10/19/17 ASHLAND, Ohio – The first event in the 2017-2018 Ashland University Environmental Lecture Series, with a theme of “Ohio’s North Coast,” will be a presentation by Chris May, director of Restoration for The Nature Conservancy in Michigan.
The lecture, which is free and open to the public, will be held Wednesday, Nov. 15, at 7:30 p.m. in the Ronk Lecture Hall in the Dwight Schar College of Education. May will speak on “Landscape Restoration and Conservation of Coastal Wetlands in Western Lake Erie.”
The Erie Marsh Preserve on Lake Erie contains some of the last remaining coastal wetlands in southeast Michigan and provides critical habitat for migratory birds and fish. The Nature Conservancy is restoring native ecosystems and natural processes on 950 acres of the preserve. Work at Erie Marsh provides an example of site-scale restoration guided by landscape-scale conservation planning that will benefit native plants and animals, while also providing ecosystem services and recreation opportunities for people across western Lake Erie.
May directs state-wide natural resource management and restoration efforts, and works with partners and private landowners to develop conservation plans. He has been involved in research and management of natural resources for more than 25 years, working across the U.S. and in China. He received a Bachelor’s Degree in ecology from Baylor University in Texas and a Master’s Degree in Wildlife Management from Humboldt State in California.
Dr. Patricia Saunders, director of the Environmental Science Program, says the goal of this year's series is to explore what is being learned about the ecosystems along Lake Erie’s coast due to recent projects that rehabilitate or replace coastal wetlands and estuaries.
“Historically, there was a rich complex of rivers and wetland habitats. In recent years, new projects in several regions have re-established connections between a variety of coastal ecosystems and the lake,” she said. “On-going urban and suburban development is now being countered, one region at a time, with steps toward better pollution avoidance and carefully planned rehabilitation of coastal habitat. This series will highlight projects that help Lake Erie and its coastal wetlands work better for fisheries and other wildlife, and that continue to teach us more about the workings of these complex ecosystems and the communities that benefit from them.”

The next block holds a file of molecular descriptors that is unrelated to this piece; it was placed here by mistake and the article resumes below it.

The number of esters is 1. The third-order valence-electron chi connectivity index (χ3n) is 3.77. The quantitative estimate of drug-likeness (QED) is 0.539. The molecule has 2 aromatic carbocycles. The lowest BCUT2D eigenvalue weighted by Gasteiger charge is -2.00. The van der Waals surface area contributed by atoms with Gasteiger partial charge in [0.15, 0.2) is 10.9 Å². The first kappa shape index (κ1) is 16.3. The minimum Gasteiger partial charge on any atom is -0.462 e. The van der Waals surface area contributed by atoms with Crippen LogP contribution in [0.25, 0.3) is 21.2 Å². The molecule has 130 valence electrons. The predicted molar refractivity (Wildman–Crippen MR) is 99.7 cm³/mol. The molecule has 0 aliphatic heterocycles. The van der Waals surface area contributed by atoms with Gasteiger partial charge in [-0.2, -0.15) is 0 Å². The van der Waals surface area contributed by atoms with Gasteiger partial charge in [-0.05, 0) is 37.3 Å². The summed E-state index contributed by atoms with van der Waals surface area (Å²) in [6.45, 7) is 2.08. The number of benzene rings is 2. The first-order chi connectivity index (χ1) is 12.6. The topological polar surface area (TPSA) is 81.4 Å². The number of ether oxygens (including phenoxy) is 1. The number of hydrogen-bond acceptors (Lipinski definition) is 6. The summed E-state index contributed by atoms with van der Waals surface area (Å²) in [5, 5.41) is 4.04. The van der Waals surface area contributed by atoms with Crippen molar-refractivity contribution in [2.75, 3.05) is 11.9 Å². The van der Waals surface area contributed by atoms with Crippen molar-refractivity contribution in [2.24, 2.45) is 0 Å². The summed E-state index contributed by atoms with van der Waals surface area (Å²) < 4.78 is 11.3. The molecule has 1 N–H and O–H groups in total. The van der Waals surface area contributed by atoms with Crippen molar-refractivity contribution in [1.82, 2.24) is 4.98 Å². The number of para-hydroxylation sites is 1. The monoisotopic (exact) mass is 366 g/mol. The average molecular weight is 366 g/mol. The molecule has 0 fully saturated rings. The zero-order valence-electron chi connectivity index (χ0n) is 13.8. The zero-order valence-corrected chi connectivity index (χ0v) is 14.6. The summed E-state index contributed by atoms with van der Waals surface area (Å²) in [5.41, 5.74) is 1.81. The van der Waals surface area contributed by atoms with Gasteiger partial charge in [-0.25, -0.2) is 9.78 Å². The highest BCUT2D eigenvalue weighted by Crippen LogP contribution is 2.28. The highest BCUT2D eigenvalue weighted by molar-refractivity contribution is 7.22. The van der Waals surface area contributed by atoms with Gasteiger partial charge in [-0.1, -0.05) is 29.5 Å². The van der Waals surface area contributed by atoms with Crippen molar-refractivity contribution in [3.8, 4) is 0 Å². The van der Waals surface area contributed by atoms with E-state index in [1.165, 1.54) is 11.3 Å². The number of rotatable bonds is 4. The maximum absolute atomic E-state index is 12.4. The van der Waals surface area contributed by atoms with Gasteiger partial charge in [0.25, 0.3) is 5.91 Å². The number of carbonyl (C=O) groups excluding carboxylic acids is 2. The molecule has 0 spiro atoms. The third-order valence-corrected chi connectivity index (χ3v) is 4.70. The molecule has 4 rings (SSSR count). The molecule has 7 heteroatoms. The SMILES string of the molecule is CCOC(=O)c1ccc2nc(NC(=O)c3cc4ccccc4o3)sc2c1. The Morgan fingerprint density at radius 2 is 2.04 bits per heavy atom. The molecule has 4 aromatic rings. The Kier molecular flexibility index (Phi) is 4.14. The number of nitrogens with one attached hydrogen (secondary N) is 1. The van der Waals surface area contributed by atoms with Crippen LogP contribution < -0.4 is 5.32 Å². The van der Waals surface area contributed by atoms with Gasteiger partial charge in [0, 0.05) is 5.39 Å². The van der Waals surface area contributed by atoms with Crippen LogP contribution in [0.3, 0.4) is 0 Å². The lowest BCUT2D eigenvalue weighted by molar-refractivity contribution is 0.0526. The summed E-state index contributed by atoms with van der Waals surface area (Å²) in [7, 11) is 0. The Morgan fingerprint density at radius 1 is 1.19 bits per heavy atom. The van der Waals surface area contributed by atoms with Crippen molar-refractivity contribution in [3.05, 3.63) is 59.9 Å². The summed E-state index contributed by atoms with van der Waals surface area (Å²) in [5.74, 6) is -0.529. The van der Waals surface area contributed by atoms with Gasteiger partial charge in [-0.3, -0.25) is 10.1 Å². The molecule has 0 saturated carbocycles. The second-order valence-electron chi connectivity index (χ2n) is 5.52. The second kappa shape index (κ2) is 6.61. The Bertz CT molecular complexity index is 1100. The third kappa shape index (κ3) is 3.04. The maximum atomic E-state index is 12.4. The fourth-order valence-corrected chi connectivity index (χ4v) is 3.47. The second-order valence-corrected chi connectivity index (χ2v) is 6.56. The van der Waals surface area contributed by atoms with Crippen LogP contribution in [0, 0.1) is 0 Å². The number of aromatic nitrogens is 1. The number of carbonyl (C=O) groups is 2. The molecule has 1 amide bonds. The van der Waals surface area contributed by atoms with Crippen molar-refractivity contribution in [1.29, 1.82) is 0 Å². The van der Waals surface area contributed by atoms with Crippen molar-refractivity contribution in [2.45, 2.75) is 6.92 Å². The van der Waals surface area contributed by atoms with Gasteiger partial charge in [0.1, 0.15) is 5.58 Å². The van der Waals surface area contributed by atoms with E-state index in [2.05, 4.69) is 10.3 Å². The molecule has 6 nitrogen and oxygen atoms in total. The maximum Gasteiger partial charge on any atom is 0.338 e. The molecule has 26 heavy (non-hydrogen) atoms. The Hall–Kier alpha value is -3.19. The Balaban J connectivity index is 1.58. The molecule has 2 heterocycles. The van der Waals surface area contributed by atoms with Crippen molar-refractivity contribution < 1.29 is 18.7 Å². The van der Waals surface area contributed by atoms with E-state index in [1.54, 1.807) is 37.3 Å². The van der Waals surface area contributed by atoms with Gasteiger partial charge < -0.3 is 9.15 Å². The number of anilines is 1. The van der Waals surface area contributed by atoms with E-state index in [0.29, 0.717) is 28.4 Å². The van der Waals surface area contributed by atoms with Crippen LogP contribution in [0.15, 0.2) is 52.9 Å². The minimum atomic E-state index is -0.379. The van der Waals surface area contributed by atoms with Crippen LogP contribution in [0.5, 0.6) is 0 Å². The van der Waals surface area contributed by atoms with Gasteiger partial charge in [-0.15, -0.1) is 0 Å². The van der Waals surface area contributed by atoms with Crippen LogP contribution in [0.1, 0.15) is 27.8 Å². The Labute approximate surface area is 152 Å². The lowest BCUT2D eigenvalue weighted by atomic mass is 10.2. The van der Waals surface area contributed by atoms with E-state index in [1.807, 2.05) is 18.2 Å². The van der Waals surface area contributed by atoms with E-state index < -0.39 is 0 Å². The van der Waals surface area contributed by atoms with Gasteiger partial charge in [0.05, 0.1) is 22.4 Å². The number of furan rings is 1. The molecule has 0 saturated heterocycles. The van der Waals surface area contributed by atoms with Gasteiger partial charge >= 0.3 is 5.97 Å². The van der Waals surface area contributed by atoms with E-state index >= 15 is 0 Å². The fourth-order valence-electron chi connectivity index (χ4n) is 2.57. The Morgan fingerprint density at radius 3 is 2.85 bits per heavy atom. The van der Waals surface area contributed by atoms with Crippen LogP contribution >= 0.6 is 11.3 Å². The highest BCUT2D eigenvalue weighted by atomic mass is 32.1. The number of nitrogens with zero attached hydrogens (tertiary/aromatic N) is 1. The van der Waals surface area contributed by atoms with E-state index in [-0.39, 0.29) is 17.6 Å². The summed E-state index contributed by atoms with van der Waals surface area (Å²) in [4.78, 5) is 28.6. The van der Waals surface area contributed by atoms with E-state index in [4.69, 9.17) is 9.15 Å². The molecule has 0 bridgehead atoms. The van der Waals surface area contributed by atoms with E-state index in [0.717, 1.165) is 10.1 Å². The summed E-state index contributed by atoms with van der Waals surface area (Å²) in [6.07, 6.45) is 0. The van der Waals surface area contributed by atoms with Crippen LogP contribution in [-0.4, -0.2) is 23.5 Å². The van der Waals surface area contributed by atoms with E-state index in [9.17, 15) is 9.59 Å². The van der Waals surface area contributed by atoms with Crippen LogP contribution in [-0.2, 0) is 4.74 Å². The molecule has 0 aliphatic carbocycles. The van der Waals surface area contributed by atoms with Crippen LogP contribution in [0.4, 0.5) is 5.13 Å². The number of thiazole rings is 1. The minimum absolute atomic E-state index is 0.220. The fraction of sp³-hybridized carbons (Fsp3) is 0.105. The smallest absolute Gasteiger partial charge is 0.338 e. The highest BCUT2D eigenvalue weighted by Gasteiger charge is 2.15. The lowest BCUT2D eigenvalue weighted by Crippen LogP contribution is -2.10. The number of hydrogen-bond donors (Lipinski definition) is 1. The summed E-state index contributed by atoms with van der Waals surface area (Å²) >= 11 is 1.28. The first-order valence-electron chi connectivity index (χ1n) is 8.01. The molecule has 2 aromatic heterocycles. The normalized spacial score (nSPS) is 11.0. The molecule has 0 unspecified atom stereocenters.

The Environmental Lecture Series was established at Ashland University after the Environmental Science program was implemented in 1991-92. Now in its 26th year, the lecture series was designed to support the Environmental Science program by allowing students, faculty and members of North Central Ohio communities to interact with leaders in environmental science and policy. Over the years, the lecture series has generated significant campus and community involvement and support. Current support for the lecture series is provided by a grant from the Lubrizol Foundation, the National Science Foundation, individual donations and additional support from Ashland University. Past series have been supported by AU and grants from the GTE Foundation and the Fran and Warren Rupp Foundation.
For information about the spring series events and any updates on the lecture series, visit the website at: ashland.edu/environmental-lecture-series.
Ashland University, ranked in the top tier of colleges and universities in U.S. News and World Report’s National Universities category for 2017, is a mid-sized, private university conveniently located a short distance from Akron, Cleveland and Columbus, Ohio. Ashland University (www.ashland.edu) deeply values the individual student and offers a unique educational experience that combines the challenge of strong, applied academic programs with a faculty and staff who build nurturing relationships with their students. ###